Trade, technical or professional skills were the main areas: they were chosen by 41% of all those who undertook any training at all (the French 21%, the Dutch 64%). This was followed by IT (27% of all respondents with training), customer relations (24%), sales and selling skills (23%), finance and accounting (21%) and ‘other’ (21%).
The Hiscox View
In tough times, there is no greater expression, in any country, of ‘animal spirits’ in small businesses than undertaking the costs and risks of innovation, and investing in improved skills.
As before, our study asked respondents a series of questions about their attitudes to national institutions and values. This year’s responses were broadly in line with those of previous years but revealed some intriguing national variations.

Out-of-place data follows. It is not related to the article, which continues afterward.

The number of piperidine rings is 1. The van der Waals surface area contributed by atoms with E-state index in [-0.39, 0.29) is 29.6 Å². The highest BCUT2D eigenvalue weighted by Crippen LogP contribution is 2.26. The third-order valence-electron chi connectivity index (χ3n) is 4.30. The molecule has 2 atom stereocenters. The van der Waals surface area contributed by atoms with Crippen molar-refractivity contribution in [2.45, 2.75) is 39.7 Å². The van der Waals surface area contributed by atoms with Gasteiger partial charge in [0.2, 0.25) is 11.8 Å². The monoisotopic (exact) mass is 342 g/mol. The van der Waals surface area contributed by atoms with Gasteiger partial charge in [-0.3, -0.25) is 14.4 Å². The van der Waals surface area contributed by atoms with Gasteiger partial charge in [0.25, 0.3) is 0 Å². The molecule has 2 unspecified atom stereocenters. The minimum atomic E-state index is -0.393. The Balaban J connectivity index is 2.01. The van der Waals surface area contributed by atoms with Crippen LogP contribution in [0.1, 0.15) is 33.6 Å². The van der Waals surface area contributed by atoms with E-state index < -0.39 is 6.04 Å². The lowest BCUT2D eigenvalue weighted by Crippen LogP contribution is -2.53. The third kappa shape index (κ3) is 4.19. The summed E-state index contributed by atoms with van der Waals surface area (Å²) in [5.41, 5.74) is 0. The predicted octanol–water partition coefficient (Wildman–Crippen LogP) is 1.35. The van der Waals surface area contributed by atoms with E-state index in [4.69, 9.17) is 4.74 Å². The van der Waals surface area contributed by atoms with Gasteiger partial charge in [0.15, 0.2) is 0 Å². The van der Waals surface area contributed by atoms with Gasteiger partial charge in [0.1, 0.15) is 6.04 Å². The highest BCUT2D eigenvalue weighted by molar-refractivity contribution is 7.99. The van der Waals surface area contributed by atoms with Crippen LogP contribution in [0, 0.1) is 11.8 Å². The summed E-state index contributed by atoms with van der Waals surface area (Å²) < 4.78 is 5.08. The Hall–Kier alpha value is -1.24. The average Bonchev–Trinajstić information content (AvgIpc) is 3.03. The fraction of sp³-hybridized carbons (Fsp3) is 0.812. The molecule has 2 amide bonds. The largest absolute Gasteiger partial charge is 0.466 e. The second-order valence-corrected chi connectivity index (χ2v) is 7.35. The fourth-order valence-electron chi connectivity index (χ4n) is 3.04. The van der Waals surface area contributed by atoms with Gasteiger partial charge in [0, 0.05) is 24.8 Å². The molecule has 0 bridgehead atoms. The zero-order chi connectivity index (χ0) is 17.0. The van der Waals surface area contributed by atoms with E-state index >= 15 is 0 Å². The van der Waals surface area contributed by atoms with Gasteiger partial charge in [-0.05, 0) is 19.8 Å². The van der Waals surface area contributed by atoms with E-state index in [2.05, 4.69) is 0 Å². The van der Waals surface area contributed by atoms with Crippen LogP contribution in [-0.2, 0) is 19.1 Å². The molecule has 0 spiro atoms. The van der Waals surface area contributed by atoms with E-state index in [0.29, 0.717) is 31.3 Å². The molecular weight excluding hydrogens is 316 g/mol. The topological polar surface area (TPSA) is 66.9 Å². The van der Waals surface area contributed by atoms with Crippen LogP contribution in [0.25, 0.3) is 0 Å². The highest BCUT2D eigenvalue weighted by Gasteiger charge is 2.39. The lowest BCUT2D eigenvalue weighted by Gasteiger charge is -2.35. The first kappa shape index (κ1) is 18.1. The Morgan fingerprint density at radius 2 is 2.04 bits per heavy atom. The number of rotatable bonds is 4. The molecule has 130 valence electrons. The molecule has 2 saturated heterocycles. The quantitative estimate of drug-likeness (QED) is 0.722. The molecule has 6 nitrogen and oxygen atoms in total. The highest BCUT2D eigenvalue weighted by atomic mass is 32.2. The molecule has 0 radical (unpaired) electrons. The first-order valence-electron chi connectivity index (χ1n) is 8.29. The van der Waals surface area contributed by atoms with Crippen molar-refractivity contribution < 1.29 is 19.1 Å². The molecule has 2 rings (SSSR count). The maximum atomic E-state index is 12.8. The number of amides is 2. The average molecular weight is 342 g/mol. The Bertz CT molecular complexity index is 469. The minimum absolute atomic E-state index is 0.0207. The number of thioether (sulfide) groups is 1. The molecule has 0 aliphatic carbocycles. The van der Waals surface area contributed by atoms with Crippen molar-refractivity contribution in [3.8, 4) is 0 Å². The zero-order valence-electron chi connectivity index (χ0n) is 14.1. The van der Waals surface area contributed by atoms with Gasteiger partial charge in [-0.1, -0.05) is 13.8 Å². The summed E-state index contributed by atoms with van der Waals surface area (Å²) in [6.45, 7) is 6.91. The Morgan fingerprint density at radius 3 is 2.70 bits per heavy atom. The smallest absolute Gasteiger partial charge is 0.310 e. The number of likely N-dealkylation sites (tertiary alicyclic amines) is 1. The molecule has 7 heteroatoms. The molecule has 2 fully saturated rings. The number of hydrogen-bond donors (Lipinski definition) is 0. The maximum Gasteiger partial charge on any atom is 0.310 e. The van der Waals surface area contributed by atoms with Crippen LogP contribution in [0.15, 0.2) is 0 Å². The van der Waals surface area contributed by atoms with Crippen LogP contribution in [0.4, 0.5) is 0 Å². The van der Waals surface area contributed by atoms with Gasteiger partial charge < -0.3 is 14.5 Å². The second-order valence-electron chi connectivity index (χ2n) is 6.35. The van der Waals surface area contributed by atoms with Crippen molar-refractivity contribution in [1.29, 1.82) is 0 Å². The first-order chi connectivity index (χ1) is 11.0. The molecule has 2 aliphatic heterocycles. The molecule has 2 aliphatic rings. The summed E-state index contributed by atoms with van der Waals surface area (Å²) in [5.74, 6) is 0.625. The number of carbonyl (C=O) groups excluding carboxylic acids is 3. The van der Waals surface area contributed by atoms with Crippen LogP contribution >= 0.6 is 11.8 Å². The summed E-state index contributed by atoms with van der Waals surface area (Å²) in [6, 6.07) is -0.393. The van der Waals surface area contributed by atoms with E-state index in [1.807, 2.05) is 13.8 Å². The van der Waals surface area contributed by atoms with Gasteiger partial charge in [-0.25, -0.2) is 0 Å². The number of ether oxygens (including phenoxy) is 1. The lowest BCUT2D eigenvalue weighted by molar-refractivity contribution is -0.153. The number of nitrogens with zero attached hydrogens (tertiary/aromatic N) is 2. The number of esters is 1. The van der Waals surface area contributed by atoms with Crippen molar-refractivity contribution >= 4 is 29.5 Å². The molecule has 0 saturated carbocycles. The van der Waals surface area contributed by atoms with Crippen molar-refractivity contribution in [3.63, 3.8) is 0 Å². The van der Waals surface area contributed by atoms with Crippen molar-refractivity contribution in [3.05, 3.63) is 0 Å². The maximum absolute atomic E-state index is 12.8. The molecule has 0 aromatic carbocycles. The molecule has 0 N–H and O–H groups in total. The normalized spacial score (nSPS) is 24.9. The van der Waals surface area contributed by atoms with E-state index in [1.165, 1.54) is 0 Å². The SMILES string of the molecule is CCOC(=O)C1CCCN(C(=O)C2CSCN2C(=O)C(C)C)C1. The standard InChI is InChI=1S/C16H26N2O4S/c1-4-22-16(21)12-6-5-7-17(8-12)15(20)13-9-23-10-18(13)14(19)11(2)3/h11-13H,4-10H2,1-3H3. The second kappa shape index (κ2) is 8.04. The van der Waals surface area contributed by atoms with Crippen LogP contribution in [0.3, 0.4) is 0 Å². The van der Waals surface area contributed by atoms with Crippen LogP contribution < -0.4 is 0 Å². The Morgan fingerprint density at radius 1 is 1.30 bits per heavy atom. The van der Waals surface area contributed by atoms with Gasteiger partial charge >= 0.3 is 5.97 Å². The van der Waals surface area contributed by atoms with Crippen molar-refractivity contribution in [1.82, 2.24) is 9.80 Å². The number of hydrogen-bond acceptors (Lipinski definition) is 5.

Taxation, bureaucracy, labour laws: obstacles to entrepreneurs?
In all countries, 68% agreed that their country’s tax system did not favour people wanting to set up their own business. The Spanish showed the highest level of agreement (87%), the British the lowest (58%).
Government bureaucracy was also viewed as a barrier to business creation by 70% of all respondents. Again the Spanish were the most ready to agree (86%) and the British the least (54%).
In all countries, 53% viewed labour laws as inflexible. Once again, the Spanish were most critical (63%), while American respondents (43%) and the British (42%) showed the lowest level of agreement.
Education and national culture: do they help entrepreneurs dream and dare?
Some two thirds (66%) of all respondents agreed that their national education system did not encourage individual ideas and dreams. The Spanish and the French were those who agreed most strongly (79% each), followed by the Germans (74%). The Americans (50% agreed) were those least critical of their national education system.